Our success will depend in part on our ability to attract and retain key personnel.
Our success depends in part on our ability to attract and retain highly qualified executives and management, as well as creative and technical personnel. Members of our senior management team have substantial industry experience that is critical to the execution of our business plan. If they or other key employees were to leave the Company, and we were unable to find qualified and affordable replacements for these individuals, our business could be harmed materially.
Increases in operating costs and expenses, many of which are beyond our control, could materially and adversely affect our operating performance.
We must control our costs and expenses to be profitable and to generate enough cash flow to service our indebtedness. Some of our costs are variable and subject to factors beyond our control; in particular, increases in paper, fuel, and employee compensation expenses could have a significant impact on our business.

 

13


Table of Contents

Merger and acquisition activity could adversely affect our operations.
We may seek potential acquisitions of products, technologies and businesses in the education industry that could complement or expand our current product and service offerings and businesses. In the event that we identify appropriate acquisition candidates, we may not be able to successfully negotiate, finance or integrate the acquired products, technologies or businesses. Furthermore, such an acquisition could cause a diversion of management’s time and resources. Any particular acquisition, if completed, may materially and adversely affect our business, results of operations, financial condition or liquidity.
We could experience system failures, software errors or capacity constraints, any of which would cause interruptions in the delivery of electronic content to customers and ultimately may cause us to lose customers.
Any significant delays, disruptions or failures in the systems, or errors in the software, that we use for the technology-based component of our products, as well as for internal operations, could harm our business materially. We have occasionally suffered computer and telecommunication outages or related problems in the past. The growth of our customer base, as well as the number of websites we provide, could strain our systems in the future and will likely magnify the consequences of any computer and telecommunications problems that we may experience.
However, destruction or disruption of data center sites could cause a system-wide failure. Although we maintain property insurance on these premises, claims for any system failure could exceed our coverage. In addition, our products could be affected by failures associated with third party hosting providers or by failures of third party technology used in our products, and we may have no control over remedying these failures.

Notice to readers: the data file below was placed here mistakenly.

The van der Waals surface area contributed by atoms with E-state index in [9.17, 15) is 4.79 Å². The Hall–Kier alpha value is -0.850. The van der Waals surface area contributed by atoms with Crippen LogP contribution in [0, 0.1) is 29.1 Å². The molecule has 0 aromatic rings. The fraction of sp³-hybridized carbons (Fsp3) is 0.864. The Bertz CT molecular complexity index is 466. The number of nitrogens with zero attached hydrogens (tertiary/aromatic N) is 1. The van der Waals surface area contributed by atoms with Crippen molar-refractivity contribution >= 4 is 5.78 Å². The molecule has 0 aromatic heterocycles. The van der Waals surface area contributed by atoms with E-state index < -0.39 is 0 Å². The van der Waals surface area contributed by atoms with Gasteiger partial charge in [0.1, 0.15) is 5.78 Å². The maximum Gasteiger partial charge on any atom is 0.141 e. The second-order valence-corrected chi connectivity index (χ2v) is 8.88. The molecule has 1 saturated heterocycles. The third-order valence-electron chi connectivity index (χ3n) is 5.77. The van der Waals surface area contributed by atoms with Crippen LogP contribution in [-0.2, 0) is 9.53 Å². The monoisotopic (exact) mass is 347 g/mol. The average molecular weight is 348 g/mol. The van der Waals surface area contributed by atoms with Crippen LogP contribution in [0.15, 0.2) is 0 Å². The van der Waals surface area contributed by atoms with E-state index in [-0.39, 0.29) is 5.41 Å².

Our systems face security risks and we need to ensure the privacy of our customers.
Our systems and websites may be vulnerable to unauthorized access by hackers, computer viruses and other disruptive problems. Any security breaches or problems could lead to misappropriation of our customers’ information, our websites, our intellectual property and other rights, as well as disruption in the use of our systems and websites. Any security breach related to our websites could tarnish our reputation and expose us to damages and litigation. We also may incur significant costs to maintain our security precautions or to correct problems caused by security breaches. Furthermore, to maintain these security measures, we may be required to monitor our customers’ access to our websites, which may cause disruption to customers’ use of our systems and websites. These disruptions and interruptions could harm our business materially.
We have a single distribution center and could experience significant disruption of business and ultimately lose customers in the event it was damaged, destroyed or experienced technological failure.
We store and distribute the majority of our printed materials through a single warehouse in Frederick, Colorado. In the event that this distribution facility was damaged, destroyed or experienced technological failure, we would be delayed in responding to customer requests. Customers often purchase materials very close to the school year and such delivery delays could cause our customers to turn to competitors for products they need immediately. While we maintain adequate property insurance, the loss of customers could have a long-term, detrimental impact on our reputation and business.
Failure to efficiently and effectively manage our direct marketing initiatives could negatively affect our business.
The growth of several of our products depends on our ability to efficiently and effectively manage our direct marketing initiatives. We use various direct marketing strategies to market our products, including direct mailings, catalogs, online marketing, search engine optimization and telemarketing. In each case, we rely on a database containing information about our current and prospective customers to develop and implement direct marketing campaigns. We face the risk of unauthorized access to our customer database or the corruption of our database as a result of technology failure or otherwise. Failure to maintain, protect and properly utilize the available information in the database could lead to decreased revenues and could materially and adversely affect our results of operations, financial condition and liquidity.